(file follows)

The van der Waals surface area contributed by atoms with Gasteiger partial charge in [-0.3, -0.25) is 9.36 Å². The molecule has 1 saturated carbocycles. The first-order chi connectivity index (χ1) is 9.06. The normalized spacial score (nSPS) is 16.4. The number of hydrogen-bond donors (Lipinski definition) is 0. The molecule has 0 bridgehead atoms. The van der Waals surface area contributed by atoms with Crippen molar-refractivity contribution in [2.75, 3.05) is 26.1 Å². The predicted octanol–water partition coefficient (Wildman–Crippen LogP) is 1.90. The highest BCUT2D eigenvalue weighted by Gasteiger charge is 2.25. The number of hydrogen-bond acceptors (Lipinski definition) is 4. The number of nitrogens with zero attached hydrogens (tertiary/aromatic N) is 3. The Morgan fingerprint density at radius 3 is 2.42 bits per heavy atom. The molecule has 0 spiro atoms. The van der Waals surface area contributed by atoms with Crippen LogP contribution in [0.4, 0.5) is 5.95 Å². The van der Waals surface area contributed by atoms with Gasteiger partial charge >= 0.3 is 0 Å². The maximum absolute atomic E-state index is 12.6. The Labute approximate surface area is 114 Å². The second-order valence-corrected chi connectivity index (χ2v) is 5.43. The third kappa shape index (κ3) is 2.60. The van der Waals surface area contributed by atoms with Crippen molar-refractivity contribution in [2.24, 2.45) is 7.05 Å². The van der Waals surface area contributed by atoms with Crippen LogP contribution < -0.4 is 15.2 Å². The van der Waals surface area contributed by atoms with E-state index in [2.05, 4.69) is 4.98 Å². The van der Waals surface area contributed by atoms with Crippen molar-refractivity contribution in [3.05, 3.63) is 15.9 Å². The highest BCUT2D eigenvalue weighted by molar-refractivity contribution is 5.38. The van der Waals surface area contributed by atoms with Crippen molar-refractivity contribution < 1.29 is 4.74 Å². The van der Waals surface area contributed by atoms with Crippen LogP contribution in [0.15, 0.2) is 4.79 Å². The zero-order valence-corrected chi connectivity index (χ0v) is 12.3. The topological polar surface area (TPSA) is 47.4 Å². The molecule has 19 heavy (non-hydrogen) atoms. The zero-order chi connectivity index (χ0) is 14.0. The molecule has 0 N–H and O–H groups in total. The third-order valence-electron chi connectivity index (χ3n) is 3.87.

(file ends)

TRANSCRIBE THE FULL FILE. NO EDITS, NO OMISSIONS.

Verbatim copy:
The van der Waals surface area contributed by atoms with Gasteiger partial charge in [-0.3, -0.25) is 9.36 Å². The molecule has 1 saturated carbocycles. The first-order chi connectivity index (χ1) is 9.06. The normalized spacial score (nSPS) is 16.4. The number of hydrogen-bond donors (Lipinski definition) is 0. The molecule has 0 bridgehead atoms. The van der Waals surface area contributed by atoms with Crippen molar-refractivity contribution in [2.75, 3.05) is 26.1 Å². The predicted octanol–water partition coefficient (Wildman–Crippen LogP) is 1.90. The highest BCUT2D eigenvalue weighted by Gasteiger charge is 2.25. The number of hydrogen-bond acceptors (Lipinski definition) is 4. The number of nitrogens with zero attached hydrogens (tertiary/aromatic N) is 3. The Morgan fingerprint density at radius 3 is 2.42 bits per heavy atom. The molecule has 0 spiro atoms. The van der Waals surface area contributed by atoms with Crippen LogP contribution in [0.4, 0.5) is 5.95 Å². The van der Waals surface area contributed by atoms with Gasteiger partial charge >= 0.3 is 0 Å². The maximum absolute atomic E-state index is 12.6. The Labute approximate surface area is 114 Å². The second-order valence-corrected chi connectivity index (χ2v) is 5.43. The third kappa shape index (κ3) is 2.60. The van der Waals surface area contributed by atoms with Crippen molar-refractivity contribution in [2.24, 2.45) is 7.05 Å². The van der Waals surface area contributed by atoms with Crippen LogP contribution < -0.4 is 15.2 Å². The van der Waals surface area contributed by atoms with E-state index in [2.05, 4.69) is 4.98 Å². The van der Waals surface area contributed by atoms with Crippen molar-refractivity contribution in [3.05, 3.63) is 15.9 Å². The highest BCUT2D eigenvalue weighted by molar-refractivity contribution is 5.38. The van der Waals surface area contributed by atoms with Crippen molar-refractivity contribution < 1.29 is 4.74 Å². The van der Waals surface area contributed by atoms with Crippen LogP contribution in [0.15, 0.2) is 4.79 Å². The zero-order valence-corrected chi connectivity index (χ0v) is 12.3. The topological polar surface area (TPSA) is 47.4 Å². The molecule has 19 heavy (non-hydrogen) atoms. The zero-order chi connectivity index (χ0) is 14.0. The molecule has 0 N–H and O–H groups in total. The third-order valence-electron chi connectivity index (χ3n) is 3.87.